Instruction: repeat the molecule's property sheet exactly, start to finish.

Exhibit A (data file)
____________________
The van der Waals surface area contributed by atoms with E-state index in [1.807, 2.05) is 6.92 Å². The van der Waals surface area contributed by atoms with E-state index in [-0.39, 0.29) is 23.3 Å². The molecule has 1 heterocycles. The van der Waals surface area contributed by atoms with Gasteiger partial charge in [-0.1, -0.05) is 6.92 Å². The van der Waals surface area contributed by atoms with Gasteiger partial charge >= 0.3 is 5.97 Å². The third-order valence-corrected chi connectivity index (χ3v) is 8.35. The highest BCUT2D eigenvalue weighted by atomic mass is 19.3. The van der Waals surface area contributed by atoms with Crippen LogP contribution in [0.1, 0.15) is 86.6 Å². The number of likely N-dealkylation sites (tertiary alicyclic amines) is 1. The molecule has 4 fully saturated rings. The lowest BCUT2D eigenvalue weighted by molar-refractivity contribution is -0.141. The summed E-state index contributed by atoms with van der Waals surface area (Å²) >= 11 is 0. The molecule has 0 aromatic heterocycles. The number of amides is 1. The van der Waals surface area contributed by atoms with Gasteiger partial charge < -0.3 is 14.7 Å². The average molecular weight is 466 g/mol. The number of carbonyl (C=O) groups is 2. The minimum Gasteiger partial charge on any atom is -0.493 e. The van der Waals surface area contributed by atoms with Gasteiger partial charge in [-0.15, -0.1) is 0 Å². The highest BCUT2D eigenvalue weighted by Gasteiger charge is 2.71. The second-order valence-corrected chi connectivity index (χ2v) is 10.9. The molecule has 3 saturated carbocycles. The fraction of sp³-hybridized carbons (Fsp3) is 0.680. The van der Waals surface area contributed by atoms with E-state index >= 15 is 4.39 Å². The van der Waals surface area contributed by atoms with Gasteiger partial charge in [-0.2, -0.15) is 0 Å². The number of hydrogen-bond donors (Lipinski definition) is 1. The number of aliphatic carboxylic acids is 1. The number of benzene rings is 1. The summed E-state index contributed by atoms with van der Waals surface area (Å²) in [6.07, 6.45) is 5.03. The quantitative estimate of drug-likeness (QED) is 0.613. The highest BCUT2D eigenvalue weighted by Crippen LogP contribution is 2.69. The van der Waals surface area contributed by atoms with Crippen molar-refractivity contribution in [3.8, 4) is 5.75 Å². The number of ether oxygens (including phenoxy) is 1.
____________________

The van der Waals surface area contributed by atoms with E-state index in [1.807, 2.05) is 6.92 Å². The van der Waals surface area contributed by atoms with E-state index in [-0.39, 0.29) is 23.3 Å². The molecule has 1 heterocycles. The van der Waals surface area contributed by atoms with Gasteiger partial charge in [-0.1, -0.05) is 6.92 Å². The van der Waals surface area contributed by atoms with Gasteiger partial charge >= 0.3 is 5.97 Å². The third-order valence-corrected chi connectivity index (χ3v) is 8.35. The highest BCUT2D eigenvalue weighted by atomic mass is 19.3. The van der Waals surface area contributed by atoms with Crippen LogP contribution in [0.1, 0.15) is 86.6 Å². The number of likely N-dealkylation sites (tertiary alicyclic amines) is 1. The molecule has 4 fully saturated rings. The lowest BCUT2D eigenvalue weighted by molar-refractivity contribution is -0.141. The summed E-state index contributed by atoms with van der Waals surface area (Å²) >= 11 is 0. The molecule has 0 aromatic heterocycles. The number of amides is 1. The van der Waals surface area contributed by atoms with Gasteiger partial charge < -0.3 is 14.7 Å². The average molecular weight is 466 g/mol. The number of carbonyl (C=O) groups is 2. The minimum Gasteiger partial charge on any atom is -0.493 e. The van der Waals surface area contributed by atoms with Gasteiger partial charge in [-0.15, -0.1) is 0 Å². The highest BCUT2D eigenvalue weighted by Gasteiger charge is 2.71. The second-order valence-corrected chi connectivity index (χ2v) is 10.9. The molecule has 3 saturated carbocycles. The fraction of sp³-hybridized carbons (Fsp3) is 0.680. The van der Waals surface area contributed by atoms with E-state index >= 15 is 4.39 Å². The van der Waals surface area contributed by atoms with Gasteiger partial charge in [-0.2, -0.15) is 0 Å². The number of hydrogen-bond donors (Lipinski definition) is 1. The number of aliphatic carboxylic acids is 1. The number of benzene rings is 1. The summed E-state index contributed by atoms with van der Waals surface area (Å²) in [6.07, 6.45) is 5.03. The quantitative estimate of drug-likeness (QED) is 0.613. The highest BCUT2D eigenvalue weighted by Crippen LogP contribution is 2.69. The van der Waals surface area contributed by atoms with Crippen molar-refractivity contribution in [3.8, 4) is 5.75 Å². The number of ether oxygens (including phenoxy) is 1.